In its investigation of complaints laid against the Forum of Black Journalists (FBJ) for barring white journalists from its relaunch event earlier this year, the South African Human Rights Commission (SAHRC) twice wrote to FBJ chief Abbey Makoe to respond to these complaints.
Makoe never responded.
Thus it was rather surprising that he reacted so strongly this week when the SAHRC released its findings. He claimed the FBJ was being “banned” and likened the findings to a “judicial ambush”.
The commission, also following a public forum held in March on this matter, found that the FBJ had acted unconstitutionally by barring white journalists. It also recommended that the FBJ consider amending its constitution to open its membership to all races, subject to its aim of furthering the “advancement and empowerment” of black journalists.
SAHRC chairperson Jody Kollapen said that the FBJ’s excluding people based on their race was not acceptable, though exclusion based on membership only would have been accepted.
Makoe, however, called on journalists to consider the “circumstances that had led the SAHRC to what amounts as its first banning order to a black initiative”.
He called the SAHRC’s public forum a “shame trial” instead of an opportunity to consider different points of view, and said the FBJ was invited to the hearings “under the guise that it was an open discussion on the question of racism”.
In its response later in the week, the SAHRC said Makoe was being “mischievous” and “untruthful”, and Makoe’s stance certainly isn’t helping diminish the controversy surrounding the FBJ.
The SAHRC is held in high esteem and trusted by many South Africans for its work in the past, and its recommendations — for that is what its findings against the FBJ were — should not be taken lightly.
In rubbishing the commission’s findings, Makoe has simply managed to make his organisation appear even less amenable to fitting into a democratic South Africa than its critics have claimed.
|FULL SPEED AHEAD||NOT SO FAST|
South Africa’s premier all-rounder was this week named the world’s leading cricketer for 2007 by cricket Bible the Wisden Cricketers’ Almanack. Kallis was honoured for his 1 210 Test runs at the impressive average of 86,42 and 20 wickets at the relatively miserly average of 25,75 apiece.
|ANC Youth League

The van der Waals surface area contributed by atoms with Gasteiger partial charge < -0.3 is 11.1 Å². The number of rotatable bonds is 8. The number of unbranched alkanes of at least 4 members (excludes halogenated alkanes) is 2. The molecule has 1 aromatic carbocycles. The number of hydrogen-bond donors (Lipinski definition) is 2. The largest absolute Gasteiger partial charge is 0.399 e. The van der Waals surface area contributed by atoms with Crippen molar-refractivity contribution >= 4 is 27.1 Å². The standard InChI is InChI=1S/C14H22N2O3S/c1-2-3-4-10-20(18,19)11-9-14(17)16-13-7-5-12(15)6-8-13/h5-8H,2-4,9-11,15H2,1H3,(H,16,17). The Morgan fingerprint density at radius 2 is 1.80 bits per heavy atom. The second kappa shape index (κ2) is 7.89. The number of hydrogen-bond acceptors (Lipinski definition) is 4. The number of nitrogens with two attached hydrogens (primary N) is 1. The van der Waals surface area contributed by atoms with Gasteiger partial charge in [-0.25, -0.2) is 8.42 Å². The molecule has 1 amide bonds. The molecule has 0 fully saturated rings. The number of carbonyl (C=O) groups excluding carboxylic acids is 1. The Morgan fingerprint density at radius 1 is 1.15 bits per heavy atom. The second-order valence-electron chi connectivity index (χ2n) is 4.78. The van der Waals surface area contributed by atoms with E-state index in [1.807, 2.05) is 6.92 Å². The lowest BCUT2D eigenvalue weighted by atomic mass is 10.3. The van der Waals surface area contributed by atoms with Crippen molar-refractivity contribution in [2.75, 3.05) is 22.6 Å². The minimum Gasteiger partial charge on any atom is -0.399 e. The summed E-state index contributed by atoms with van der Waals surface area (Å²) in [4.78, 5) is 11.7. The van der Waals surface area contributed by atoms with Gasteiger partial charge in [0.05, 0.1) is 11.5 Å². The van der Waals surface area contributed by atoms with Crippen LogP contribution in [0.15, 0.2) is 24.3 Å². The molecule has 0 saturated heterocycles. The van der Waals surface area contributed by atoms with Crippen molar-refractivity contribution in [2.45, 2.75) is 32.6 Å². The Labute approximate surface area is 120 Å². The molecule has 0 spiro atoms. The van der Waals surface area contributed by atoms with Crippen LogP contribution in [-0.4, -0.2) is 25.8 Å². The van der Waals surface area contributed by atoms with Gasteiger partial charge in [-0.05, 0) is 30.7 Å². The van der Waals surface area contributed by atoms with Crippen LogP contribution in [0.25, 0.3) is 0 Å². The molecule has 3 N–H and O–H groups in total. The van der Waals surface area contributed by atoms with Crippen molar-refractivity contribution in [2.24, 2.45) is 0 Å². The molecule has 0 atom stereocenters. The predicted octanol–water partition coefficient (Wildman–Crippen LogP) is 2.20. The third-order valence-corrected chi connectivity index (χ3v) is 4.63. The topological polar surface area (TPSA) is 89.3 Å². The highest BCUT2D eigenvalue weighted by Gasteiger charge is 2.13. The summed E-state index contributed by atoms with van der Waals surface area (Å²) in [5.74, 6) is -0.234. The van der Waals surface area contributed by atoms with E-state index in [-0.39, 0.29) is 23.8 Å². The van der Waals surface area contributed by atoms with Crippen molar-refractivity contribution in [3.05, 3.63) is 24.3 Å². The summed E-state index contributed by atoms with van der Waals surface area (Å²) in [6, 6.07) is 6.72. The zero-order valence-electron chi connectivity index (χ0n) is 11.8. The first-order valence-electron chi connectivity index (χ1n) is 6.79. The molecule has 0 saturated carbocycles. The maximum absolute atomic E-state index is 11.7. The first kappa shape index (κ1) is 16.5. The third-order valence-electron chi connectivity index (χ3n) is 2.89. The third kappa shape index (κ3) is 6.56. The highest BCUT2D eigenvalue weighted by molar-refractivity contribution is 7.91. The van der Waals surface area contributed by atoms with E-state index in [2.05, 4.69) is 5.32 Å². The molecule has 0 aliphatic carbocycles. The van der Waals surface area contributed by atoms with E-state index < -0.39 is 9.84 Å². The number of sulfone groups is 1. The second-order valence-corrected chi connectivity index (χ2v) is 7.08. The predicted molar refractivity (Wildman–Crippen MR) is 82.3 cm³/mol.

The kids aren’t alright. That much was clear from the shambles that the ANC Youth League this week tried to pass off as its national conference. Naked bums, chair-throwing, election delays, fake coffins … an embarrasment to Kgalema Motlanthe and the ANC, and to us all. Grow up, already.
April 3 to 9
1. Mugabe: I’ll quit, if I don’t face prosecution
Robert Mugabe’s aides have told Zimbabwe’s opposition leaders that he is prepared to give up power in return for guarantees, including immunity from prosecution for past crimes.
2. Mugabe lost for words after polls reverse
Zimbabwe President Robert Mugabe’s deafening silence after weekend elections has raised increasing speculation about the fate of a strongman who has never previously found himself lost for words.
3. Zanu-PF: ‘We cannot just hand it to Morgan’
President Robert Mugabe and his ruling Zanu-PF party were to announce victory on Monday in the country’s parliamentary and presidential elections, according to unofficial results leaked from the Zanu-PF and Zimbabwe Electoral Commission (ZEC) command centres.
4. Mugabe’s dilemma
The political and economic future of Zimbabwe is resting on a razor’s edge as hard-line military commanders and a more moderate faction of Zanu-PF leaders vie to win over a defeated Robert Mugabe.
5. Zanu-PF: Mugabe is ‘alive and kicking’
Robert Mugabe’s ruling party is ready for a presidential election run-off between the veteran Zimbabwean leader and his arch-rival, Morgan Tsvangirai, a government spokesperson said on Thursday.
6. Mugabe gathers top lieutenants
Zimbabwean President Robert Mugabe and top aides thrashed out his survival prospects on Friday as the opposition upped pressure for presidential poll results to be declared after its parliamentary victory.
7. Zim awaits presidential vote results
Zimbabweans waited anxiously on Thursday for an end to a deafening official silence over the outcome of their presidential election, after the opposition took control of Parliament.
8. Understanding why Bob is still so popular
Zimbabwe’s opposition may be celebrating a historic win over President Robert Mugabe’s Zanu-PF, but many people inside and outside the country are wondering how the election could have been this close.
9. Opposition parties blast Mbeki over Zim remarks
Opposition parties on Monday criticised President Thabo Mbeki’s assessment of Zimbabwe’s elections.
10. Zuma speaks out against Zim election delay
African National Congress leader Jacob Zuma on Tuesday criticised the delay in declaring the results of Zimbabwe’s presidential election.